Every child in every part of our state deserves access to a 21st century education. Few will argue with the fact that South Carolina’s education system is in dire need of immediate reform. However, finding solutions that will produce real results and give our students the education they deserve requires extensive study from a number of perspectives.
SC education ruling demands adequacy, not just equity
Last November, when the Supreme Court ruled in the 21-year-old Abbeville v. South Carolina lawsuit that our state was failing to provide our students with a “minimally adequate” education, House Speaker Jay Lucas stepped up to the plate. He created the House Education Policy Review and Reform Task Force to begin researching ways to improve South Carolina’s education system. He charged us with submitting our recommendations to him by this coming January. Speaker Lucas encouraged us to think in terms of maximums, not minimums. Our students deserve the highest possible standards, not mediocre goals intended simply to be checked off a checklist.
The qualified individuals selected to serve on our task force make it much different from previous committees tasked with addressing significant challenges. We are comprised of former school administrators, Superintendent of Education Molly Spearman, legislators who are familiar with the state’s budget process and experienced private-sector job creators. Most importantly, we have five representatives who were hand-selected by the rural school districts that demanded action in the Abbeville lawsuit. By appointing each of us, the speaker has given us the opportunity to blend our knowledge and expertize to cultivate significant reforms that will put each student on a path to success.
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Speaker’s education task force includes districts that sued state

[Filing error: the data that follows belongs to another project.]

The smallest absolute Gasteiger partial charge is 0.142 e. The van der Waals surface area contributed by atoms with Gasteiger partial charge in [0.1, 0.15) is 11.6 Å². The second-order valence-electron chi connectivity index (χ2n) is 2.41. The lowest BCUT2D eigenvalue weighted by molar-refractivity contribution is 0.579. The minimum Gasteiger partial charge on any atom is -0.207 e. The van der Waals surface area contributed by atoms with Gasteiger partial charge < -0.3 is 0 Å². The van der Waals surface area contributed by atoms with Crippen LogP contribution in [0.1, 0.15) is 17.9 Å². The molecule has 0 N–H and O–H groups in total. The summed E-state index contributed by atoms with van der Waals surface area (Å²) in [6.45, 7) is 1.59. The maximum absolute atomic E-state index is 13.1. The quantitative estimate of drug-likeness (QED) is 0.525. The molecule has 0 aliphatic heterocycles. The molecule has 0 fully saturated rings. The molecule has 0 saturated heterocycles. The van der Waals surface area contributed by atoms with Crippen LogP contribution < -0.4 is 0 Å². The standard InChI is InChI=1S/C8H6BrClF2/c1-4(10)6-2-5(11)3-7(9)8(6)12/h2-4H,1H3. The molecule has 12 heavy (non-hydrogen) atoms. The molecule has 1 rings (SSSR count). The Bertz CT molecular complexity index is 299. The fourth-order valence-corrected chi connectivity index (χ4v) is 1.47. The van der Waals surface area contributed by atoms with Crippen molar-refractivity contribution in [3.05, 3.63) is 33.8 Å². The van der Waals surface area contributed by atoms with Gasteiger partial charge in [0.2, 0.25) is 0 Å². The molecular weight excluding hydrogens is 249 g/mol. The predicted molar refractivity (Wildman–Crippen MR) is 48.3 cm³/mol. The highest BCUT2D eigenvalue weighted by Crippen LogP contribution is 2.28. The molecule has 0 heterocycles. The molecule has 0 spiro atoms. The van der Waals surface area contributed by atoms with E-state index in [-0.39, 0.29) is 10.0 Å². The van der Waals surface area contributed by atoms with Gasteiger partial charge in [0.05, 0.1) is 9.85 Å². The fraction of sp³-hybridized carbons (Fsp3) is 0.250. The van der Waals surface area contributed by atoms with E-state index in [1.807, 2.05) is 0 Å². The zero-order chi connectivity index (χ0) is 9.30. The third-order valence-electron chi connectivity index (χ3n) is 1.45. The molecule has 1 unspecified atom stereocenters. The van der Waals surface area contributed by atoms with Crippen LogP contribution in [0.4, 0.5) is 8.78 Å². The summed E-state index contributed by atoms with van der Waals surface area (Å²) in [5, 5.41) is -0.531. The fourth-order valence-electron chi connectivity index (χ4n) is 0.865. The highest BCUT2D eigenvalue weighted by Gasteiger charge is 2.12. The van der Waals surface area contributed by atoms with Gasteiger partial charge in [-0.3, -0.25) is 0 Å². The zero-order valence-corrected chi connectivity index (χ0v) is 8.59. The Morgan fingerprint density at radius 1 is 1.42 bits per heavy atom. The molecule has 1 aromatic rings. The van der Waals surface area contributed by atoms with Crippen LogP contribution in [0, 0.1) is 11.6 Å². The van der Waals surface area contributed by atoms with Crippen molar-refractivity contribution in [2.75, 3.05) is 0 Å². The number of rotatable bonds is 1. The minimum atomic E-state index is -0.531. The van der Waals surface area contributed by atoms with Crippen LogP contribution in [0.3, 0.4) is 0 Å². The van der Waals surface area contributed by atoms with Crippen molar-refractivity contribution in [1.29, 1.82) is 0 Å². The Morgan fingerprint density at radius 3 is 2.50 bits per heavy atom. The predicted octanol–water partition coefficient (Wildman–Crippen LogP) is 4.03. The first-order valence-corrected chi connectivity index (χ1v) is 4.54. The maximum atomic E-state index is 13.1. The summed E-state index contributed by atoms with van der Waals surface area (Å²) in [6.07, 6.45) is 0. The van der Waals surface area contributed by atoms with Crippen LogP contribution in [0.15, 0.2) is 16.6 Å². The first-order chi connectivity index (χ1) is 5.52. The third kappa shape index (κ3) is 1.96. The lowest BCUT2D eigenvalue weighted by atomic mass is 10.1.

Since we began meeting in January, our task force has conducted four public hearings, where we heard from experts and openly invited concerned citizens to share their experiences. Two of these meetings were held in Abbeville and Dillon counties, where our children historically have been denied access to a high-quality education. Every single complaint we heard was documented and examined so that we can attempt to correct the failures in our system.
This summer and fall, our group divided into five subcommittees to take an even closer look into some of the problem areas. These groups have met eight times collectively since June and will continue meeting through October. We have studied ways to foster family engagement in early childhood education, implement a curriculum throughout every stage of learning that enables our students to be college- and career-ready and improve educator retention to ensure that our kids have the best and brightest teachers and administrators.
Hard truths, daunting challenges in SC school equity decision
The House Education Policy and Review Task Force is committed to implementing comprehensive education reform. We envision an education-delivery system that is superior to those of our neighbors. The Palmetto State has become a powerhouse for job creation, but we cannot continue to leave education reform on the back burner. Half-heartedly addressing this issue denies our students the opportunities to compete in the workforce. If we want to continue to recruit business to South Carolina, we must provide our children with the skill sets necessary for the employment opportunities that are readily available. It is a disservice to our young people and our state when our education system fails to equip them with the tools they need to succeed.
SC legislative leaders ask high court to reject its order
As chairwoman of the task force, I believe that we can lay the groundwork to fundamentally change our education system. We have left no stone unturned and will continue to craft our education proposal in a way that seeks to give our children access to one of life’s most valuable gifts.
Rep. Allison chairs the House Education Policy and Review Task Force and the House Education Committee; contact her at HEduComm@schouse.gov.